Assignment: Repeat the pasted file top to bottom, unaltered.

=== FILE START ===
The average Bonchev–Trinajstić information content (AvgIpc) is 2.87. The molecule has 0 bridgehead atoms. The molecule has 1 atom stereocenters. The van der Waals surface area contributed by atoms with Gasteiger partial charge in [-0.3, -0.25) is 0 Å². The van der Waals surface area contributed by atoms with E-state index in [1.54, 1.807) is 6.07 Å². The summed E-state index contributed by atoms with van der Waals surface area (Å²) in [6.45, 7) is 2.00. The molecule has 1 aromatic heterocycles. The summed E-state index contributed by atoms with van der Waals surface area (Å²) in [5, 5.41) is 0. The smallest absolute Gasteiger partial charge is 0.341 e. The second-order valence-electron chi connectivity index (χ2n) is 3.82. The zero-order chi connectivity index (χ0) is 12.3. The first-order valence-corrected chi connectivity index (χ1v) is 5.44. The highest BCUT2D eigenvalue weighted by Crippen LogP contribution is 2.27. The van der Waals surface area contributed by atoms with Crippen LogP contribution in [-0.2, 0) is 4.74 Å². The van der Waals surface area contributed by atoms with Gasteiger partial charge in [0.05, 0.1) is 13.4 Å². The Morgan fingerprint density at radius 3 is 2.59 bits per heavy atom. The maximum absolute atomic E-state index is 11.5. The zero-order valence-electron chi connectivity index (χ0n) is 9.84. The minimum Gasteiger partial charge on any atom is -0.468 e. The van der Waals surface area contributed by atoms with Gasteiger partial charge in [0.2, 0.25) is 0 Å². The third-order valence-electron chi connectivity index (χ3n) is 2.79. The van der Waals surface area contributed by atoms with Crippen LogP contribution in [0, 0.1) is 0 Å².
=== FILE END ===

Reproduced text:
The average Bonchev–Trinajstić information content (AvgIpc) is 2.87. The molecule has 0 bridgehead atoms. The molecule has 1 atom stereocenters. The van der Waals surface area contributed by atoms with Gasteiger partial charge in [-0.3, -0.25) is 0 Å². The van der Waals surface area contributed by atoms with E-state index in [1.54, 1.807) is 6.07 Å². The summed E-state index contributed by atoms with van der Waals surface area (Å²) in [6.45, 7) is 2.00. The molecule has 1 aromatic heterocycles. The summed E-state index contributed by atoms with van der Waals surface area (Å²) in [5, 5.41) is 0. The smallest absolute Gasteiger partial charge is 0.341 e. The second-order valence-electron chi connectivity index (χ2n) is 3.82. The zero-order chi connectivity index (χ0) is 12.3. The first-order valence-corrected chi connectivity index (χ1v) is 5.44. The highest BCUT2D eigenvalue weighted by Crippen LogP contribution is 2.27. The van der Waals surface area contributed by atoms with Crippen LogP contribution in [-0.2, 0) is 4.74 Å². The van der Waals surface area contributed by atoms with Gasteiger partial charge in [0.05, 0.1) is 13.4 Å². The Morgan fingerprint density at radius 3 is 2.59 bits per heavy atom. The maximum absolute atomic E-state index is 11.5. The zero-order valence-electron chi connectivity index (χ0n) is 9.84. The minimum Gasteiger partial charge on any atom is -0.468 e. The van der Waals surface area contributed by atoms with Gasteiger partial charge in [0.2, 0.25) is 0 Å². The third-order valence-electron chi connectivity index (χ3n) is 2.79. The van der Waals surface area contributed by atoms with Crippen LogP contribution in [0, 0.1) is 0 Å².